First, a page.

[We found] no evidence of F.I.E. having any negative or positive effect on pupils' reading and mathematics attainments over the period of the study.... {There was} relatively little evidence of F.I.E. having any positive effect on pupils' cognitive abilities.... ....The Somerset study was intended as a highly detailed and searching evaluation of the application of F.I.E. to mainstream, low-achieving UK adolescents. Intriguingly, this present study failed to confirm any rise in IQ's associated with F.I.E. Moreover, there was no evidence to imply that F.I.E. had a positive influence on attainments or work study skills. However....there was some basis for mild optimism about positive attitudinal and behavioral change in the pupils, and clearer evidence of positive benefits for the teachers."
Nigel BLAGG, 1991, Can We Teach Intelligence?
Hillsdale, N.J. : Lawrence Erlbaum Associates.

"....consideration should be given to social methods of ensuring adequate vitamin and mineral intake, e.g. improvements of school meals, or additive supplementation. Considerable increases of IQ in large numbers of children would seem likely to result."
H.J.EYSENCK, 1992, The Psychologist 5, ix.

"If all the [four controlled, experimental] tests are taken as a whole, the broad conclusion is that [vitamin] supplementation has no effect on IQ"
T.A.B.SANDERS, 1992, The Psychologist 5, ix.

"....many early intervention studies, in which language stimulation was a major component, have regularly produced substantial language and cognitive gains in children from poor communities over norms and controls. The fact that gains are largely lost after the termination of the programme simply suggests that a good early foundation cannot inoculate children against later debilitating circumstances."
W.FOWLER et al., 1993, in Ciba Foundation Symposium 178, The Origins and Development of High Ability. Chichester : Wiley-Interscience.

"I'm not going to get into a genetics versus environment argument-obviously there's a genetic contribution to intelligence-but within the environmental portion, we can do a lot to help people develop and make the most of whatever abilities they have, through what Reuven Feuerstein would call mediated learning experience, or what Lev Vygotsky called internalization.... mediators....can help in the development of children's giftedness."
R.J.STERNBERG, 1993, in Ciba Symposium 178, The Origins and Development of High Ability. Chichester : Wiley-Interscience.

"We and everyone else are far from knowing whether, let alone how, any of these [pre-school, Head Start] programmes have increased intelligence."
The Bell Curve. New York : Free Press.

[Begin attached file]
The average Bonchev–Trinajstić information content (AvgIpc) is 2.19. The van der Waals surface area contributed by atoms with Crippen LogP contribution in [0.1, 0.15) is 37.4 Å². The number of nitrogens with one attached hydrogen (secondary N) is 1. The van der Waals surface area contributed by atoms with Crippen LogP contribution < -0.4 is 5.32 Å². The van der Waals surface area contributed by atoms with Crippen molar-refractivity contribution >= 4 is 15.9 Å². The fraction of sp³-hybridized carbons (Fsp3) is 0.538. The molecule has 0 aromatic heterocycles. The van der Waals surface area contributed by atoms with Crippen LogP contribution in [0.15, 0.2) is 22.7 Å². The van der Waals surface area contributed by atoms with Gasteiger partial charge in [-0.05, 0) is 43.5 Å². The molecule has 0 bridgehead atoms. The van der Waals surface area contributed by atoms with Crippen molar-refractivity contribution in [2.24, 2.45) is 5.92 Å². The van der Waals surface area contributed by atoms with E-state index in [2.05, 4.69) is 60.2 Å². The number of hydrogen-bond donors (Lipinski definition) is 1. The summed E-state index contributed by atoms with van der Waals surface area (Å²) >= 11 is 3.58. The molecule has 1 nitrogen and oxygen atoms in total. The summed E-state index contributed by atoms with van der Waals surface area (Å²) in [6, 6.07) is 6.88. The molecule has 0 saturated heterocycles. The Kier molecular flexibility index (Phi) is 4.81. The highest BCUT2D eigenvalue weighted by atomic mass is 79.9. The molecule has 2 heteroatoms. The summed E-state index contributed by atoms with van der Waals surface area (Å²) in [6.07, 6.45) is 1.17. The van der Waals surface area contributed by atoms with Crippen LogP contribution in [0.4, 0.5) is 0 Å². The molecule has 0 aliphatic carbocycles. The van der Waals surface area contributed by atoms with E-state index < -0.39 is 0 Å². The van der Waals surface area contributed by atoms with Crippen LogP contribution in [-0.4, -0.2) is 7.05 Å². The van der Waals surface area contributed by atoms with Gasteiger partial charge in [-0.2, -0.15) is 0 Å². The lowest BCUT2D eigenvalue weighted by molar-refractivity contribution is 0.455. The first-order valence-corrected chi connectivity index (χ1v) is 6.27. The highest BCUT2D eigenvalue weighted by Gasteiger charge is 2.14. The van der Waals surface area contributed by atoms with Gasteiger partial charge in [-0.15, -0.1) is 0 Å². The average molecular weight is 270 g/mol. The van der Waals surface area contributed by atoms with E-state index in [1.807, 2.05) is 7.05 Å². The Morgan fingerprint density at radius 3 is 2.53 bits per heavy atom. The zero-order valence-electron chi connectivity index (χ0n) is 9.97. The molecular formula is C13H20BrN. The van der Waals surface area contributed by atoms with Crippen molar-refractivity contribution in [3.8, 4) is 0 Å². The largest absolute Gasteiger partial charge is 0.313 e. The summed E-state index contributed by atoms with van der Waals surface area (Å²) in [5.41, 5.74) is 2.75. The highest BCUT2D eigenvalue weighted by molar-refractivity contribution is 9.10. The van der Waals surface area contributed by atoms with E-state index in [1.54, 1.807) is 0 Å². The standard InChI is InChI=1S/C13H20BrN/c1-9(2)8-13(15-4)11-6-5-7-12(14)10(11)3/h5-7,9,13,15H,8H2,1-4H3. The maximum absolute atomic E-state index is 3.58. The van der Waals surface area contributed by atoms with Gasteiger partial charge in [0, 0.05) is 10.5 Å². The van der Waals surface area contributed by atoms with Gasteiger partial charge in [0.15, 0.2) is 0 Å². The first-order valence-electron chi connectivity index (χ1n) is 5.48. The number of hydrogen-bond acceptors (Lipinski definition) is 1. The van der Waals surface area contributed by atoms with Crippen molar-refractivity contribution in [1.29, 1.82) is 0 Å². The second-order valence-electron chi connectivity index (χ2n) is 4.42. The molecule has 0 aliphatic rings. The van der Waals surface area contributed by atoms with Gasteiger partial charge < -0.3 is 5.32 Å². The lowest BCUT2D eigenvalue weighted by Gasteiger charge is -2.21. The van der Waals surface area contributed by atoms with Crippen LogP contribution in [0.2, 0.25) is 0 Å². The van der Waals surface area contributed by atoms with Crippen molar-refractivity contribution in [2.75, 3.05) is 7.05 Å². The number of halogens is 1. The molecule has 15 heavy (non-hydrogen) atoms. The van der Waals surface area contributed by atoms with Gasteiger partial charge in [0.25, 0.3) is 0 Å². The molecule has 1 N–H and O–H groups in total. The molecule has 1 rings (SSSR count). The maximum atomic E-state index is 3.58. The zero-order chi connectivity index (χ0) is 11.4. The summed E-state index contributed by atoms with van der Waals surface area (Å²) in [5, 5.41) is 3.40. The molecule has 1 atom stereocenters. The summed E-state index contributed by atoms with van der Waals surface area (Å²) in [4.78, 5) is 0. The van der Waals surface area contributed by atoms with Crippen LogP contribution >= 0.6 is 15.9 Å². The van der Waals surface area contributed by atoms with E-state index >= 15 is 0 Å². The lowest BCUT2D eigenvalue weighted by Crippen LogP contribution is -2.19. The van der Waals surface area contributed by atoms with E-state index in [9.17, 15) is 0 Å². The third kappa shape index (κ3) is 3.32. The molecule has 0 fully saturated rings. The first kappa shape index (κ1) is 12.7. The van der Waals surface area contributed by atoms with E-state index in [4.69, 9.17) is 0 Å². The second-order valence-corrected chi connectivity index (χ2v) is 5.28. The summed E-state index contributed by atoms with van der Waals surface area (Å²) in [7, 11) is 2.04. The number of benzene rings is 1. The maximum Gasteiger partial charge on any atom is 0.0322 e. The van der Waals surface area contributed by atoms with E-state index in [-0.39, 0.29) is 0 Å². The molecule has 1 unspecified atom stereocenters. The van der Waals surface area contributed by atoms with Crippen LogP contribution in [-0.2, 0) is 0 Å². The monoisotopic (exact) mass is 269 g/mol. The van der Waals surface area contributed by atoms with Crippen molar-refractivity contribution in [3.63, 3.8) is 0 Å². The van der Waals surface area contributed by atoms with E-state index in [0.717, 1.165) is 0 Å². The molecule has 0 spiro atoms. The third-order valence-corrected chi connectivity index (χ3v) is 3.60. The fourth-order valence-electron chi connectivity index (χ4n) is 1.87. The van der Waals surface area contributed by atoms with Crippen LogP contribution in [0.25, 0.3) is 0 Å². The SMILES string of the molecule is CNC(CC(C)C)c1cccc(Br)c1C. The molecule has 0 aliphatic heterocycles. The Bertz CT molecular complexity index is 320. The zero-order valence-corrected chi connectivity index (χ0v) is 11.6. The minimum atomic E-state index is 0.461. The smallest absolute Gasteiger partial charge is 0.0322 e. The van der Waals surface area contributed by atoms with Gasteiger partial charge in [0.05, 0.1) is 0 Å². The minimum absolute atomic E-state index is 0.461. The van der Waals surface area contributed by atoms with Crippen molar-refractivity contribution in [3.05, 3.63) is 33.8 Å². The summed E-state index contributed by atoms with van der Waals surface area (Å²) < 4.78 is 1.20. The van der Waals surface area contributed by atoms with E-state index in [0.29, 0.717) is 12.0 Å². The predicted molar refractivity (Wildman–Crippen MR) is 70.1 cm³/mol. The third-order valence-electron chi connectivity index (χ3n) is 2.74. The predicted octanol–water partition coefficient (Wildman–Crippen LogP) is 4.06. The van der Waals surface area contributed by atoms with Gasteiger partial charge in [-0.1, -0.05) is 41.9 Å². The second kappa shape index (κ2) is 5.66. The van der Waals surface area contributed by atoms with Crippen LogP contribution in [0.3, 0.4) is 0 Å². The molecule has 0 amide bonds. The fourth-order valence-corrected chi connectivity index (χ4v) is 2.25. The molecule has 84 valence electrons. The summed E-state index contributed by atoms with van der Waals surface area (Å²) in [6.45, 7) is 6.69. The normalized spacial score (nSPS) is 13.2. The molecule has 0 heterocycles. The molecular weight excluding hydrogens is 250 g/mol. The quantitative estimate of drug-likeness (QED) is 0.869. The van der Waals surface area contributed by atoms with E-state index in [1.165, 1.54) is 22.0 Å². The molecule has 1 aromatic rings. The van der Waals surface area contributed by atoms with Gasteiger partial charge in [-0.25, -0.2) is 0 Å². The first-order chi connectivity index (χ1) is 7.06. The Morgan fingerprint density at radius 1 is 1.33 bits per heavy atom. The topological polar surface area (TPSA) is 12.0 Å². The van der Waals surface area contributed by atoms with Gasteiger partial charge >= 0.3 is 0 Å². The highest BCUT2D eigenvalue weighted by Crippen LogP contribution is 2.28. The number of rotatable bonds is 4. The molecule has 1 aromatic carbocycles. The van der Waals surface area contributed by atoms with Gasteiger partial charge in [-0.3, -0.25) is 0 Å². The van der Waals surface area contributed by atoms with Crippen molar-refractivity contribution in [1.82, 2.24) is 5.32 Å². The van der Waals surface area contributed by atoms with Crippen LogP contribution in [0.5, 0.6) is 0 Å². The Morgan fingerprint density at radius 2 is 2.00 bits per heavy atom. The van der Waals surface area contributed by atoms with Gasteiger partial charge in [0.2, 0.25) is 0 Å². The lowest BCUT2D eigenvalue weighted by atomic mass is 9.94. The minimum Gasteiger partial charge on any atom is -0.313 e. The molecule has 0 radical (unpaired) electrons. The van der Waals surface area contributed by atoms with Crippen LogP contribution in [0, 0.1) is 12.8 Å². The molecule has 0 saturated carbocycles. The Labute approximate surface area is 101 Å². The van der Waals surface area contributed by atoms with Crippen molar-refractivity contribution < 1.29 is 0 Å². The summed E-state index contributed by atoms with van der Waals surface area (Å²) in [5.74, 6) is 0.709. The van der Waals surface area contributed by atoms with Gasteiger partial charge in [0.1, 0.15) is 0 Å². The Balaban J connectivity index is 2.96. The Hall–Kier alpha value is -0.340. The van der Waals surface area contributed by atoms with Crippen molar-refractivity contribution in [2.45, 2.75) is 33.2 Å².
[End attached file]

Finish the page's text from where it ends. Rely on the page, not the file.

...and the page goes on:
"The quickest way to improve your intelligence is to take a couple of puffs of a cigarette.... Nicotine has two main effects. It relaxes you and it has some sort of arousing intellectual effect. I know famous professors around the world who, when they want to write a paper, will lock themselves in a room and smoke two packets of cigarettes.... Nicotine is quite a useful and interesting substance. It's the delivery mechanism, the tar, which is bad for you. There have been a lot of studies done using nicotine patches and nicotine gum. They've used nicotine to arrest the onset of Alzheimer's disease."
Con Stough (Australian psychologist and intelligence researcher), 1995, interviewed by Noel O'Hare, The Listener (New Zealand), 28 i - 3 ii.

"Richard Nisbett, writing in The Bell Curve Wars (ed. S. Fraser, 1995), a compendium of attacks on [The Bell Curve], accuses us [Herrnstein & Murray] of being "strangely selective" in our reports about the effects of intervention, and wonders if we were "unaware of the very large literature that exists on the topic of early intervention." The "very large literature" of which we were unaware? The only study Nisbett mentions that we do not is one published in Paediatrics in 1992 which he describes as showing a nine-point IQ advantage at age three for participants in the intervention. Nisbett neglects to acknowledge the unreliability of IQ measures at age three. More decisively, Nisbett is apparently unaware that a follow-up of the same project was published in 1994, when the children were, at age five, old enough for IQ scores to begin to become interpretable. The results? The experimental group had an advantage of just 2.5 points on one measure of IQ and two-tenths of a point on another-both differences being substantively trivial and statistically insignificant. In other words, the only study in "the very large literature" that we missed does not contradict our conclusion that such interventions have provided promising leads but no more."
Charles MURRAY, 1995, Commentary 99.

(vii) What about intergenerational IQ-type changes?